On PTSD Awareness Day, Blatant Misconceptions On What the Disorder Really Is

In an op-ed piece for Hearst Newspapers, entitled “Help Our Warriors Cope with PTSD,” Secretary of Defense Leon Panetta urged Americans to "Talk with America's veterans. Recognize that normal responses to traumatic events include feeling scared, anxious, sad or guilty. Yet, if these feelings persist after a month, or get worse, or start to return, something may not be right.” 

“The end of the Iraq War and the draw-down in Afghanistan will ease some of the strain on our troops but post-traumatic stress will remain a critical issue for decades to come. The Department of Defense remains determined to urgently address the unseen wounds of war. We ask all Americans to join us in helping to protect those who have fought to protect us."

Like me, you may not have known that today is PTSD Awareness Day, which was on Wednesday. And like me, you may suffer or you may know someone who suffers from PTSD, but you’re unsure of what’s going on, what or how to help, or even how to address it. You may know that PTSD is a mental health issue that can occur after someone goes through a traumatic event like war, sexual assault, or disaster, so it’s not just a “military” problem.

We’ve all seen, of course, the stereotypical PTSD sufferer as fomented by movies and popular culture.  It used to be – and perhaps still is in some circles – a send-up of the Vietnam veteran. You know, the old guy in jungle fatigues who has the “thousand yard stare,” frequently flashes back to hazy scenes of violence, drinks too much, can’t hold a job, and is constantly at odds with authorities because he can’t control his anger. Well, stereotypes are rooted in some level of authenticity, and there are many veterans from Vietnam, Korea, World War II, and the past decade of wars in Iraq and Afghanistan who exhibit some, all or many these characteristics.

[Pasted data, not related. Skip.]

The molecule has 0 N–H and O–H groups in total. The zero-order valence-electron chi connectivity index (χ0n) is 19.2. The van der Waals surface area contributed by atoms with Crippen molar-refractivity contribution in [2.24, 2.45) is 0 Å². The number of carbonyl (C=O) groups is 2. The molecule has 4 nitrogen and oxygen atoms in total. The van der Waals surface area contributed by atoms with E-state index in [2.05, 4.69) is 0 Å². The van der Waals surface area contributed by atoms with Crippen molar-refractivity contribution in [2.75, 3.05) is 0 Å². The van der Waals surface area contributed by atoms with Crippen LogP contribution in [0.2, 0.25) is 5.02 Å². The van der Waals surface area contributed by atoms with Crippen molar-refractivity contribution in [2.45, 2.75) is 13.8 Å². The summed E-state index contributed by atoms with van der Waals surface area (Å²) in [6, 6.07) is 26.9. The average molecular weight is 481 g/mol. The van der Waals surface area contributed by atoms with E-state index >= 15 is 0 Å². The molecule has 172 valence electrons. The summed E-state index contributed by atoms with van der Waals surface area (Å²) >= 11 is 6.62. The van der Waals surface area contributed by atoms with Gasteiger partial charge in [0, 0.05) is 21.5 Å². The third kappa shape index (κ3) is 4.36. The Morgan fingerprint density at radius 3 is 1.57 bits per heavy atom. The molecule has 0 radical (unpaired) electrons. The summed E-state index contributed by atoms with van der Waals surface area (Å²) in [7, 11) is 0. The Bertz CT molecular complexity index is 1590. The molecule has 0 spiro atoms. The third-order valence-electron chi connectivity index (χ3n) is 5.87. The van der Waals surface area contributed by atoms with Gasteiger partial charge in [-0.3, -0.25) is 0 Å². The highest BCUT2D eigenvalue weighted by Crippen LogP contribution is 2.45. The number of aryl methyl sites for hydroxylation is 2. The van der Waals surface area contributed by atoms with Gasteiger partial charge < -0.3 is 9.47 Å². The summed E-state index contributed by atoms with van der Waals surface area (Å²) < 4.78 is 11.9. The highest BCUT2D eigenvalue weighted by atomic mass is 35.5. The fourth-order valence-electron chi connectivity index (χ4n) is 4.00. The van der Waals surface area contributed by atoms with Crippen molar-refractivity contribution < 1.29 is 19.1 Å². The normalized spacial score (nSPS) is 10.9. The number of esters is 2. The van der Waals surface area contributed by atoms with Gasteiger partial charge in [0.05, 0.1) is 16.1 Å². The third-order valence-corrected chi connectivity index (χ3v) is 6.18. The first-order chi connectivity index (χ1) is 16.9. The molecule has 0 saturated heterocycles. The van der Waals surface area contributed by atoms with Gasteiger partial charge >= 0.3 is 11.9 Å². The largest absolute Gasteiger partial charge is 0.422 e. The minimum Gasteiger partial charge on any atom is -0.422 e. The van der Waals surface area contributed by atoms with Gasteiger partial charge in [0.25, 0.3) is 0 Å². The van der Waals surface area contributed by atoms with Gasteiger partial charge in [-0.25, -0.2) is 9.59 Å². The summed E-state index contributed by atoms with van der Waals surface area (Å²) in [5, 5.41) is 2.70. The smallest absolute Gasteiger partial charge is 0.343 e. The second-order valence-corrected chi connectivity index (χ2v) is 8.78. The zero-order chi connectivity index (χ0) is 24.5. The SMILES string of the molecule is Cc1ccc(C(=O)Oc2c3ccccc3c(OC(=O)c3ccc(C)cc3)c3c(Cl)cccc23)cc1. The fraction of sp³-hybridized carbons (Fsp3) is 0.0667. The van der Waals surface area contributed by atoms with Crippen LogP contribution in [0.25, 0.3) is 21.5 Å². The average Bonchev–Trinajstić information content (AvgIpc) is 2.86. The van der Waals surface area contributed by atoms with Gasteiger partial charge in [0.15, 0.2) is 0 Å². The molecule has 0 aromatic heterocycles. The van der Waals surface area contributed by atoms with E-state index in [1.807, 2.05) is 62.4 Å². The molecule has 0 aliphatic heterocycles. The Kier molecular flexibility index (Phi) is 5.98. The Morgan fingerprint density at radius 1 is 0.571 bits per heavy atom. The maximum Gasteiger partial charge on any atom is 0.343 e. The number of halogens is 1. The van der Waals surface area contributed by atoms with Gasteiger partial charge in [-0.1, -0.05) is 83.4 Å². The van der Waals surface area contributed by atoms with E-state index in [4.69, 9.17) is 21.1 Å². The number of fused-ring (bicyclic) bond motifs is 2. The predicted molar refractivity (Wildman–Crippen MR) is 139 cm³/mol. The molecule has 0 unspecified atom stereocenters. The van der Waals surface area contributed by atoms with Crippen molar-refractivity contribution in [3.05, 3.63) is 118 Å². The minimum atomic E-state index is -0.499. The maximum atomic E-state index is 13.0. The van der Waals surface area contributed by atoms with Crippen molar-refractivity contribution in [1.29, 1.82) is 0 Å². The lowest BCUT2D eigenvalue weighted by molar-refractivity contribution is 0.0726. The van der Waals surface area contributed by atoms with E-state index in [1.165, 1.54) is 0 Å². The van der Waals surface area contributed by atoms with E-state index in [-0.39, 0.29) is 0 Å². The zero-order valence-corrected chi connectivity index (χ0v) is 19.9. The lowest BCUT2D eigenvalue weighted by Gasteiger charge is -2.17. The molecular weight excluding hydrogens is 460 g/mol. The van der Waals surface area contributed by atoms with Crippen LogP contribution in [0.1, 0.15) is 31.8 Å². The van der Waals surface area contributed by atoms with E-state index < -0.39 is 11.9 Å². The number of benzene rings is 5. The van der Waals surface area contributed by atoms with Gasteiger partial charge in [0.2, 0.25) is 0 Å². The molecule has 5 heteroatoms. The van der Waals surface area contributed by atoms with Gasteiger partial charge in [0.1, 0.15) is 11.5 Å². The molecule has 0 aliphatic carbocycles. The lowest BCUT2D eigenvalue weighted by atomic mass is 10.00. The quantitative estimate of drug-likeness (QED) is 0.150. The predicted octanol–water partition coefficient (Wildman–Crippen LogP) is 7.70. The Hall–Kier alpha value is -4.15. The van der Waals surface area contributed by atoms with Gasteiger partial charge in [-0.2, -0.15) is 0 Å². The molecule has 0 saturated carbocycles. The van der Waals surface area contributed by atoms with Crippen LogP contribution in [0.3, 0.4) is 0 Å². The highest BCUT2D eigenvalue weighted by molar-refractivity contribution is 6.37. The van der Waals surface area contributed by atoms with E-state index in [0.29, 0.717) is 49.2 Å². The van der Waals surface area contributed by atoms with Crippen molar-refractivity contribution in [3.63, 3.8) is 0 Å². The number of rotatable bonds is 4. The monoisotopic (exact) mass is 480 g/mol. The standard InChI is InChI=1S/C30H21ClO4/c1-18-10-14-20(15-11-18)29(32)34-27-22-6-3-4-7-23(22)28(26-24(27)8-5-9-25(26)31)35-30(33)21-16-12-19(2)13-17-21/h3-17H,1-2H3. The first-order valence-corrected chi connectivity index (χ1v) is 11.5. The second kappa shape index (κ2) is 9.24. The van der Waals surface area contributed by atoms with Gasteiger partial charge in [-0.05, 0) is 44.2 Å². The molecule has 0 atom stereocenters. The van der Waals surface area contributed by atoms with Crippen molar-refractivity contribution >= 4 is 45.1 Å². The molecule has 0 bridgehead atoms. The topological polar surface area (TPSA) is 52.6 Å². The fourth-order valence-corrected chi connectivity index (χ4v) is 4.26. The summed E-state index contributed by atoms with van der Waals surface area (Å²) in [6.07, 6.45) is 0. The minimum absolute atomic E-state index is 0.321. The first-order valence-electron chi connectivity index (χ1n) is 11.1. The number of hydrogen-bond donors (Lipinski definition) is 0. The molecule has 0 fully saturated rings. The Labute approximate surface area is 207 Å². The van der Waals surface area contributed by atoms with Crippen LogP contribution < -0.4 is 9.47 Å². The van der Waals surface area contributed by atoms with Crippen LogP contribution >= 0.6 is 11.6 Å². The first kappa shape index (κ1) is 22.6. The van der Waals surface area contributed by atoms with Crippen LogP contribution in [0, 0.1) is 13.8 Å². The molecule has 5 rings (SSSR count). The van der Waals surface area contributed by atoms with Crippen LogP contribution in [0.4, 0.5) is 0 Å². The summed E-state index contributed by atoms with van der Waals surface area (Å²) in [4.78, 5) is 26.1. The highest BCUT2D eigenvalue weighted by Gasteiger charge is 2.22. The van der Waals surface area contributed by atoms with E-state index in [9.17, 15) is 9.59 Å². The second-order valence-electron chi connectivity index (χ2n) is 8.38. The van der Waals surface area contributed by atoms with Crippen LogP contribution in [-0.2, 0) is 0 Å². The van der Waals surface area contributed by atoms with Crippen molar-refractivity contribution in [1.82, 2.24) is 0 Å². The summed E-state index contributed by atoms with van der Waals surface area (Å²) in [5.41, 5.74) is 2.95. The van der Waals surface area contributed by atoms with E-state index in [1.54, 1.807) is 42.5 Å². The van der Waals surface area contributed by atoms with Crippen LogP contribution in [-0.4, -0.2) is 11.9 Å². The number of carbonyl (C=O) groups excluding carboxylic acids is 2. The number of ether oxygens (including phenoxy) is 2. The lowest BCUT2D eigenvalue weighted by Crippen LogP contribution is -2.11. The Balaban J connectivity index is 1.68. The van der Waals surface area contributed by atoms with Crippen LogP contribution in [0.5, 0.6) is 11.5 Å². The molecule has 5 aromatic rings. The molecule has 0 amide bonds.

A recent episode of CBS’ 48 Hours Mystery highlighted the case of a returning Army veteran from Iraq who exhibited all the symptoms of classic PTSD and within a few months of his return, killed his girlfriend in a violent rage. He never went to trial because he died of an overdose of painkillers. PTSD doesn’t make every veteran a killer or even a threat. It just means that some veterans have, may or will experience behavioral issues that negatively impact every facet of their lives, families, marriages, jobs ....

The shame of it all is just that – shame. Within the military services, there remains a stigma associated with seeking assistance with post-traumatic stress. For example, it’s right there in the Army’s marketing brand, “Army Strong.” How can you be “Army Strong” when you can’t control the obsessive thoughts that keep you awake for days on end, the crushing guilt, the incredible shame, or the almost uncontrollable urge to kill yourself? There’s also the very real threat to one’s military career for coming forward as well. Some soldiers have been dismissed from the service for “adjustment disorders” instead of receiving the necessary medical attention they need and deserve. It’s not an easy problem to solve.

The Veterans Administration recommends 12 things you can do to help a veteran with post-traumatic stress.  (I think they’re appropriate for victims of all types of trauma.) 

They include:

- Think broadly. When trauma happens, family, friends, coworkers and community are affected too.

- Learn about common reactions to trauma and readjustment after war to life at home.

- Be aware of where to get help for PTSD, including specific resources for Veterans. 

- Know that treatment for PTSD can help.

- Know the facts. More than half of U.S. adults will experience trauma in their lifetime. About seven out of 100 will get PTSD at some point. For veterans and people who have been through violence and abuse the number is higher.

So today is PTSD Awareness Day. I don’t think they’ll be any parades, ceremonies or public displays, but you and I will know, and maybe for now, that’s good enough.